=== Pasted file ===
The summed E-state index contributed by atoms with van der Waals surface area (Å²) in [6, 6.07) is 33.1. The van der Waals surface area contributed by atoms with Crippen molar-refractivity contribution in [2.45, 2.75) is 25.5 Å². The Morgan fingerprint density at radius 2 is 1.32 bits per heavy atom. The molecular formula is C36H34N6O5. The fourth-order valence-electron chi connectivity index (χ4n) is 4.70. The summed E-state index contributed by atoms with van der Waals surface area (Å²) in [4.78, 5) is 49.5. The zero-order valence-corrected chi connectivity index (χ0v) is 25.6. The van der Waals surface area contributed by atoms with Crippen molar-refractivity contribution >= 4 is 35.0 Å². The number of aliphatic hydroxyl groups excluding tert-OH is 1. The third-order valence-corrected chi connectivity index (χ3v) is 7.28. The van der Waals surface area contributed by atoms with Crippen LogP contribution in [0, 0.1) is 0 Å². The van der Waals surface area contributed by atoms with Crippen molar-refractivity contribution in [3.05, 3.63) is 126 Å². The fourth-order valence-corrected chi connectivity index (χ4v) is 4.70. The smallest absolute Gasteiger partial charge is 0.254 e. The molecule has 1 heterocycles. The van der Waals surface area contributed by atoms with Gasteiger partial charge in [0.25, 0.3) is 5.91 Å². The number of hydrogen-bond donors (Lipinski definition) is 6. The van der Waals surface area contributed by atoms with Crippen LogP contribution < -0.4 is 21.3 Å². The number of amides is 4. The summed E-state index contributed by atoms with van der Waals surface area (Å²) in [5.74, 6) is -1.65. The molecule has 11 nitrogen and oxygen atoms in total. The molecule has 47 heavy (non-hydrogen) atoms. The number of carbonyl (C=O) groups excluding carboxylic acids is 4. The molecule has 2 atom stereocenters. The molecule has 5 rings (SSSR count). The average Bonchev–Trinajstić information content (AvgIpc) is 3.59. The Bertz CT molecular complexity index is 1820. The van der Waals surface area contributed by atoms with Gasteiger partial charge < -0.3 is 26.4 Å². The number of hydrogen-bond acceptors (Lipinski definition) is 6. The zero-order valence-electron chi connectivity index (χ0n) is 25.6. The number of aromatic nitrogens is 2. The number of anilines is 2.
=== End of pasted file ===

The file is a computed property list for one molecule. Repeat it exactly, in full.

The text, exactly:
The summed E-state index contributed by atoms with van der Waals surface area (Å²) in [6, 6.07) is 33.1. The van der Waals surface area contributed by atoms with Crippen molar-refractivity contribution in [2.45, 2.75) is 25.5 Å². The Morgan fingerprint density at radius 2 is 1.32 bits per heavy atom. The molecular formula is C36H34N6O5. The fourth-order valence-electron chi connectivity index (χ4n) is 4.70. The summed E-state index contributed by atoms with van der Waals surface area (Å²) in [4.78, 5) is 49.5. The zero-order valence-corrected chi connectivity index (χ0v) is 25.6. The van der Waals surface area contributed by atoms with Crippen molar-refractivity contribution >= 4 is 35.0 Å². The number of aliphatic hydroxyl groups excluding tert-OH is 1. The third-order valence-corrected chi connectivity index (χ3v) is 7.28. The van der Waals surface area contributed by atoms with Crippen LogP contribution in [0, 0.1) is 0 Å². The van der Waals surface area contributed by atoms with Crippen molar-refractivity contribution in [3.05, 3.63) is 126 Å². The fourth-order valence-corrected chi connectivity index (χ4v) is 4.70. The smallest absolute Gasteiger partial charge is 0.254 e. The molecule has 1 heterocycles. The van der Waals surface area contributed by atoms with Gasteiger partial charge in [0.25, 0.3) is 5.91 Å². The number of hydrogen-bond donors (Lipinski definition) is 6. The van der Waals surface area contributed by atoms with Crippen LogP contribution < -0.4 is 21.3 Å². The number of amides is 4. The summed E-state index contributed by atoms with van der Waals surface area (Å²) in [5.74, 6) is -1.65. The molecule has 11 nitrogen and oxygen atoms in total. The molecule has 47 heavy (non-hydrogen) atoms. The number of carbonyl (C=O) groups excluding carboxylic acids is 4. The molecule has 2 atom stereocenters. The molecule has 5 rings (SSSR count). The average Bonchev–Trinajstić information content (AvgIpc) is 3.59. The Bertz CT molecular complexity index is 1820. The van der Waals surface area contributed by atoms with Gasteiger partial charge < -0.3 is 26.4 Å². The number of hydrogen-bond acceptors (Lipinski definition) is 6. The zero-order valence-electron chi connectivity index (χ0n) is 25.6. The number of aromatic nitrogens is 2. The number of anilines is 2.